The five games in the fight for climate justice

Published on Nov 06, 2022 07:27 PM IST

With inequity widening among the developed and developing world, equitable action through partnerships remains elusive. Fix this now

Climate action can happen by creating finance and tech partnerships sector by sector. But the principle of climate justice matters. Whoever games the rules, wins the game. At COP27, the rules of engagement must change. (Shutterstock) PREMIUM
Climate action can happen by creating finance and tech partnerships sector by sector. But the principle of climate justice matters. Whoever games the rules, wins the game. At COP27, the rules of engagement must change. (Shutterstock)

Climate justice appeared in the preamble of the 2015 Paris Agreement. Its conceptual underpinnings go back several decades. Concerns about environmental justice and intergenerational justice got intertwined. The climate crisis was not just a technical problem of abating greenhouse gases. Within the climate crisis were embedded issues of distributional equity (who bore the burden?), procedural justice (who framed the agenda?), diversity of living conditions (how were differences acknowledged?), sustainable development (whose rights were protected?), and accountability (how to make polluters pay?). Yet, climate justice remains elusive. Tensions have not been resolved. There are five games at play and their rules are crafty.

First, doubt versus certainty. Climate action remained hostage to tactics that kept doubting growing evidence of a warming planet. But the degree of certainty that humans were contributing to climate change kept rising. The world is on track for ~2.5 degree C of warming by 2100.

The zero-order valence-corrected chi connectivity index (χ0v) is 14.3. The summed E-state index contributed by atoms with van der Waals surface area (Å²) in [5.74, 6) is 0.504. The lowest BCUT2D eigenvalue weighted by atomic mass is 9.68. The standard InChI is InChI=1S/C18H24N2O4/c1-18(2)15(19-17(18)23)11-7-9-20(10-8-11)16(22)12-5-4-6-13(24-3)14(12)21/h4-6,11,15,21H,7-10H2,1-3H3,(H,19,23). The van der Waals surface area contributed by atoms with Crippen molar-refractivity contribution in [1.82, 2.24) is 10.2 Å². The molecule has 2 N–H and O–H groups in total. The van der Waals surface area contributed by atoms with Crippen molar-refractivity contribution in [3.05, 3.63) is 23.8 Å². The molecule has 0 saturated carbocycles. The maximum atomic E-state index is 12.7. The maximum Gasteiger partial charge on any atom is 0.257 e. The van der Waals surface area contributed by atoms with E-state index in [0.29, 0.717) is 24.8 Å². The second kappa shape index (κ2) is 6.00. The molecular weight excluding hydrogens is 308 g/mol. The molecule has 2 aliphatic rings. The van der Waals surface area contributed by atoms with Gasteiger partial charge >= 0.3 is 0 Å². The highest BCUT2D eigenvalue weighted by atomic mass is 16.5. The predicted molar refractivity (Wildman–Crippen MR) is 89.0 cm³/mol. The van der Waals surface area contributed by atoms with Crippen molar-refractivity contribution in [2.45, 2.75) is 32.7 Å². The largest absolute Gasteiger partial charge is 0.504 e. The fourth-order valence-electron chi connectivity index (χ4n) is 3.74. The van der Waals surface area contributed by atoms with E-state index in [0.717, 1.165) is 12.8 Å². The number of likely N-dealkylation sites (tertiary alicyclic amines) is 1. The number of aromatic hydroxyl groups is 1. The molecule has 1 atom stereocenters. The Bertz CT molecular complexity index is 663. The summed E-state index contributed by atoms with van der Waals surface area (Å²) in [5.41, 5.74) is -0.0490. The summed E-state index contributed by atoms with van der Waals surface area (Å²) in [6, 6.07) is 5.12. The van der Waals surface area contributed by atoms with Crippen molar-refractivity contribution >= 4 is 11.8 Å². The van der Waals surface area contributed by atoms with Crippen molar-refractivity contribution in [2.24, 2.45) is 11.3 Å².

As doubt gave way to certainty, certainty became the tool to erase differentiation, with the demand that all countries reach net-zero emissions by 2050. Suddenly, countries whose citizens consumed energy in excess were at par with those home to 700 million-plus people with no electricity connection.

While some (including India) have pushed back with a later net-zero year, the burden of diminishing carbon space continues to fall disproportionately on poor countries. This must be resisted. Under the mitigation work programme, developed countries must be pressured to raise ambition (net-zero well before 2050), so that the poor get more carbon space within which to develop. Moreover, the compliance committee under Article 15 of the Paris Agreement must be expanded to impose punitive measures on countries threatening to exit from the agreement. Certainty of a planetary crisis must not be used to distract attention from low ambition and even weaker action by the original doubters.

The second game is finance versus investment. Since 2009, the promise of $100 billion in climate finance has evaded capture, either in vocabulary (no one agrees how to define it) or in monetary terms (no one has seen it). Everyone knows a lot more is needed. By 2030, $1 trillion in hard investment will be needed in sustainable infrastructure in developing economies for their net-zero energy transition.

But the debate on climate finance is trapped between a negotiated maximum and delivered minimum, instead of shifting to a deeper conversation about trillions of dollars in investment. When the issue of investment is raised, the spectre of emerging market risks emerges. But concessional finance to de-risk investment is missing. Even the Organisation for Economic Cooperation and Development (OECD)’s (contested) climate finance estimates show that private investment is only 19% of public capital flows. This ratio must be inverted. COP27 must make progress on how concessional public capital (currently, grants are only 26%) is used to de-risk and crowd in many multiples in terms of private investment.